Indigenous burning shapes the structure of visible and invisible fire mosaics

Research output: Contribution to journalArticlepeer-review

Abstract

Context: In many regions of the world, Indigenous people continue to shape landscape patterns using fire. Some studies show that Indigenous fire regimes create a diverse “visible mosaic” of time-since-fire ages. Less is known about the underlying, cumulative spatiotemporal patterns of fires that are hidden beneath visible fire scars—termed the “invisible fire mosaic”—despite its role in shaping biota in fire-prone landscapes. Objectives: We investigated how distance from Indigenous communities affects landscape patterns, focusing on aspects of the visible (i.e., time-since-fire diversity and maximum landscape area burnt) and invisible (i.e., number of years burnt, diversity of fire frequency patches, and number of unique fire histories) fire mosaic. Methods: We quantified fire histories for 450 landscapes across Western Australia. We calculated the distance of each landscape to the nearest Indigenous community (a proxy for the intensity of human landscape use) and used regression models to investigate how distance influenced the properties of the visible and invisible fire mosaic. Results: Landscapes near Indigenous communities experienced more frequent fire, had higher time-since-fire diversity, higher diversity of fire frequency patches, and a greater number of unique combinations of fire histories (seasons, interval lengths, and time-since-fire ages). Pyrodiversity was negatively related to the maximum area burnt, supporting the notion that Indigenous burning limits fire size. Conclusions: Indigenous burning creates distinctive visible and invisible fire mosaics which dwarf the pyrodiversity of more distant areas, thereby potentially crafting ecosystem states that profoundly differ from those without human presence.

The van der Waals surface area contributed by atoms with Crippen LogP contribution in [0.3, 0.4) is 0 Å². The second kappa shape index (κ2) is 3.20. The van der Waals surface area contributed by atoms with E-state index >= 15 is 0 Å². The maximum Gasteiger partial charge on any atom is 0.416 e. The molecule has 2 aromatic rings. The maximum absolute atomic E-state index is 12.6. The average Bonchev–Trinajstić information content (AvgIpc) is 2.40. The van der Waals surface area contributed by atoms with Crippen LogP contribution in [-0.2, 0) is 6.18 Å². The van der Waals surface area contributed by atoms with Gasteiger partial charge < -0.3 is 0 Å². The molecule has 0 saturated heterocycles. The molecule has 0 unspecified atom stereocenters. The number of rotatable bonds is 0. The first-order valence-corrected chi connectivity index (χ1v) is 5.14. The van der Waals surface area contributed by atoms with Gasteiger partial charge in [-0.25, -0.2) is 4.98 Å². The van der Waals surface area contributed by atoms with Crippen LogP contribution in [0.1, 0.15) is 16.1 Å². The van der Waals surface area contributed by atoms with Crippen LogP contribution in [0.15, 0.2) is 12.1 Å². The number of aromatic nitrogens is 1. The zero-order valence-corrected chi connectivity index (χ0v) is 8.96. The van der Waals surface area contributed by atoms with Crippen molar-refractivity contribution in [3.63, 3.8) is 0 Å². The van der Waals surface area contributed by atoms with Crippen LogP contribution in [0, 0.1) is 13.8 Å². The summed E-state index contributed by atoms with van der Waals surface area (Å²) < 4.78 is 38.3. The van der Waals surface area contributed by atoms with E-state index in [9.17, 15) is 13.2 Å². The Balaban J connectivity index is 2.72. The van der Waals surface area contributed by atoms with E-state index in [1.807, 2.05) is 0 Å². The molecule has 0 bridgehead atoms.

Original languageEnglish (US)
JournalLandscape Ecology
DOIs
StateAccepted/In press - 2021

All Science Journal Classification (ASJC) codes

  • Geography, Planning and Development
  • Ecology
  • Nature and Landscape Conservation

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